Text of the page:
Committed to the Imagination

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March 15, 2011

There are so many ways to assess ourselves, the choices we have made, the way in which we have put them into effect, or bypassed the opportunity to, or moved on to other options that looked more intriguing or achievable.

A few days back I found myself reading over letters my father had saved, kept from his files after his death a few years back, and some sent to me from Japan by Ricki Ferguson, a dear friend memorialize in the song bearing her name, and some sent to her at that time that she must have returned to me as she tidied up her affairs in the months before her death.

There are some wonderful, spirited, cleanly written letters from my daughter to their grandfather and one of particular interest from my youngest daughter to Ricki. She regretfully filled a page recounting my ongoing battles with depression and her mother’s with arthritis. It was, altogether, something of a tale of woe. I was left a little breathless by the tone of it, a little hurt, but mostly astonished that my child’s recollection of her years growing up and of Aus and I during those years could be so contrary to my own.

Then I turned the page over to see “Ha! Ha! JUST KIDDING”, followed by a list of all the sweet and engaging things that were happening in her life and ours. It was very well done.

The letters I had written to my father were not, particularly. I’m accounted by some to be a pretty decent writer now, so I found myself surprised to find that at eighteen there were such gaping holes in my skills: A certain brittleness in the style and much more a recounting of the stresses of just getting around the planet than of the sights and flavors to which I was being exposed. I have never quite wanted to believe that simply completing the circumnavigation was, in and of itself, my prime objective, but of course it was: I was eighteen and making the trip solo.

The other thing the surprised me was the assurance with which I laid out for my parents my imminent plans, because so few of them came to fruition and I have no recollection of ever having made them. But I guess that’s the nature of undertaking such a journey with no itinerary. The whole experience is one of making it up as you go along. As opportunities or possibilities present themselves. My process appears to have been to fully to commit psychologically to those I imagined but, of course, actualize only what circumstance accommodated.

Looking back I see that whether or not I took adequate advantage of the opportunities the journey offered, I did accomplish my main objective, subconscious as it might have been, which was to learn about myself. There is not a great deal about growing up middle class that teaches that.

I found immediately, for instance, on the train from Saskatoon to Montreal, from where I would embark for England, that I had new choices as to how and who I might be. All it took was to find myself responding to the genuine curiosity of a stranger far more thoughtfully than I would likely have in the environment in which I had grown up, where I felt required to sustain almost reflexively a whole range of preconceptions.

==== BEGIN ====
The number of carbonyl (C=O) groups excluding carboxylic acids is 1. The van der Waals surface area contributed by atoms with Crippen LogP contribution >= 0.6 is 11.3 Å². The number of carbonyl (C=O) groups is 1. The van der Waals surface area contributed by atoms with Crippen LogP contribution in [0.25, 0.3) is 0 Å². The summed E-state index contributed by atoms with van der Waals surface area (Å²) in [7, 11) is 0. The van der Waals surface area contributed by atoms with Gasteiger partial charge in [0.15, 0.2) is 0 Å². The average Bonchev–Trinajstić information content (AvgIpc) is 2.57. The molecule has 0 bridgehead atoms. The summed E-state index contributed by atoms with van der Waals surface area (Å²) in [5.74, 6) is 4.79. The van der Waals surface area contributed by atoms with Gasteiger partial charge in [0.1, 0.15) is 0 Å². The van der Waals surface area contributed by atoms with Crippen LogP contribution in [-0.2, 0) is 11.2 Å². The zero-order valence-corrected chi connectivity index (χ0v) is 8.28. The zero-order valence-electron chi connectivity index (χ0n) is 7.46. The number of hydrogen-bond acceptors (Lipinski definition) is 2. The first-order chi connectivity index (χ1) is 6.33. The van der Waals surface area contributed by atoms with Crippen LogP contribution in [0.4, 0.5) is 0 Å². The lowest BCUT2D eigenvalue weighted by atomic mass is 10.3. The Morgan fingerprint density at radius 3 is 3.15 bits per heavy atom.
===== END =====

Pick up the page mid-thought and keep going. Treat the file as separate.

I subsequently found myself fundamentally altered, irreversibly, simply from observing far more joy in folks gathering barefoot at a wellside in India than I had ever seen where I was raised, and more generally by seeing that there were many ways in which to make this life-journey of ours, most of those I saw at the time seeming innately legitimate.

But the works of man, grand and bold, I tended to see as generally having been constructed at far too great a cost in human suffering, to serve the foolishness of human egotism. Terrain interested me more, and finding that I could be comfortable across a range of it: A preference, if you like, for raw creation.

Seeing the way in which I projected myself into what I imagined might unfold, as I read these letters, put me in mind of an instructive experience that I had of myself when I was perhaps only eight years old and still new to Canada.

I was walking with a friend by the name of Ian Logie along the lovely open sidewalks of North Battleford, responding at considerable length to his questions about my experiences in England. I was very much enjoying the telling of my tale, and at some length. Finally Ian broke the narrative, genuinely curious, not unkind or as a challenge, to ask how I could have have done all the things when I was only eight. Only then did it occur to me that I couldn’t have.

Was it the length of time that I was attributing to each element that was off? Or was I simply elaborating on each theme in my as I imagined it to have evolved.? I wasn’t lying, you see. There was nothing in the tone of Ian’s interjection that suggested he thought I was, not in any deliberate way at least.

I realize now that in the absence of much experience of peers to that age I had always spend a lot of time imagining, and that the reality I created that way was, for me, real. As problematic as that might have been or could have become, it is unlikely that I would have lived the life I have, one for which I am most grateful, had I not been able to imagine, in general terms, the possibility of it.

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